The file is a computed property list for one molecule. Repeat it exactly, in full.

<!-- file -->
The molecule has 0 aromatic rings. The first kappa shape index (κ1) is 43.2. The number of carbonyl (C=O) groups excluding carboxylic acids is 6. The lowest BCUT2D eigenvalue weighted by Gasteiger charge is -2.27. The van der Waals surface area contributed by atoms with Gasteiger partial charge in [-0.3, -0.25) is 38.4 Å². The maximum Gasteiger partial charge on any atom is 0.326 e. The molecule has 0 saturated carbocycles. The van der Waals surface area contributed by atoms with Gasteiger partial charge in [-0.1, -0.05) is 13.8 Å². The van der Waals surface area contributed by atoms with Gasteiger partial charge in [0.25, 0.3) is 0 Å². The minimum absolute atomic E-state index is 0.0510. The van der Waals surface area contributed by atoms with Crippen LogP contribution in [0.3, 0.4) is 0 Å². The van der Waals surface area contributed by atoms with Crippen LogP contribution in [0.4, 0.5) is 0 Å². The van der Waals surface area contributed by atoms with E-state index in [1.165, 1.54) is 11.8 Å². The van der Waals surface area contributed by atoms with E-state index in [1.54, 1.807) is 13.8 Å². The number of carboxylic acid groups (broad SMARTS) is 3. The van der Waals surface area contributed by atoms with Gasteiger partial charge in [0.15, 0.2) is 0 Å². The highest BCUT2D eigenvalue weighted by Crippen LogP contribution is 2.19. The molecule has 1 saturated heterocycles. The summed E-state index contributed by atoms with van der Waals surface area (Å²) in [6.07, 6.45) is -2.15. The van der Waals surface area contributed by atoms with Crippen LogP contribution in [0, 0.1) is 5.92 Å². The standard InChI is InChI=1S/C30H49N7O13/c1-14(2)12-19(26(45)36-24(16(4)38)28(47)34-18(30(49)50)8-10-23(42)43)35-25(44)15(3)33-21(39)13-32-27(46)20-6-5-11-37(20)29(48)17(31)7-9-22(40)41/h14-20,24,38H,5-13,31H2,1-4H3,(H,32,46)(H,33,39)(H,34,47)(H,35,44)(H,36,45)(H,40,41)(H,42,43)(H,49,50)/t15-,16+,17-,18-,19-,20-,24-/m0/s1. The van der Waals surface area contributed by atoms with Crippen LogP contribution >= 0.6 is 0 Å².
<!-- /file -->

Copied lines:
The molecule has 0 aromatic rings. The first kappa shape index (κ1) is 43.2. The number of carbonyl (C=O) groups excluding carboxylic acids is 6. The lowest BCUT2D eigenvalue weighted by Gasteiger charge is -2.27. The van der Waals surface area contributed by atoms with Gasteiger partial charge in [-0.3, -0.25) is 38.4 Å². The maximum Gasteiger partial charge on any atom is 0.326 e. The molecule has 0 saturated carbocycles. The van der Waals surface area contributed by atoms with Gasteiger partial charge in [-0.1, -0.05) is 13.8 Å². The van der Waals surface area contributed by atoms with Gasteiger partial charge in [0.25, 0.3) is 0 Å². The minimum absolute atomic E-state index is 0.0510. The van der Waals surface area contributed by atoms with Crippen LogP contribution in [0.3, 0.4) is 0 Å². The van der Waals surface area contributed by atoms with Crippen LogP contribution in [0.4, 0.5) is 0 Å². The van der Waals surface area contributed by atoms with E-state index in [1.165, 1.54) is 11.8 Å². The van der Waals surface area contributed by atoms with E-state index in [1.54, 1.807) is 13.8 Å². The number of carboxylic acid groups (broad SMARTS) is 3. The van der Waals surface area contributed by atoms with Gasteiger partial charge in [0.15, 0.2) is 0 Å². The highest BCUT2D eigenvalue weighted by Crippen LogP contribution is 2.19. The molecule has 1 saturated heterocycles. The summed E-state index contributed by atoms with van der Waals surface area (Å²) in [6.07, 6.45) is -2.15. The van der Waals surface area contributed by atoms with Crippen LogP contribution in [0, 0.1) is 5.92 Å². The standard InChI is InChI=1S/C30H49N7O13/c1-14(2)12-19(26(45)36-24(16(4)38)28(47)34-18(30(49)50)8-10-23(42)43)35-25(44)15(3)33-21(39)13-32-27(46)20-6-5-11-37(20)29(48)17(31)7-9-22(40)41/h14-20,24,38H,5-13,31H2,1-4H3,(H,32,46)(H,33,39)(H,34,47)(H,35,44)(H,36,45)(H,40,41)(H,42,43)(H,49,50)/t15-,16+,17-,18-,19-,20-,24-/m0/s1. The van der Waals surface area contributed by atoms with Crippen LogP contribution >= 0.6 is 0 Å².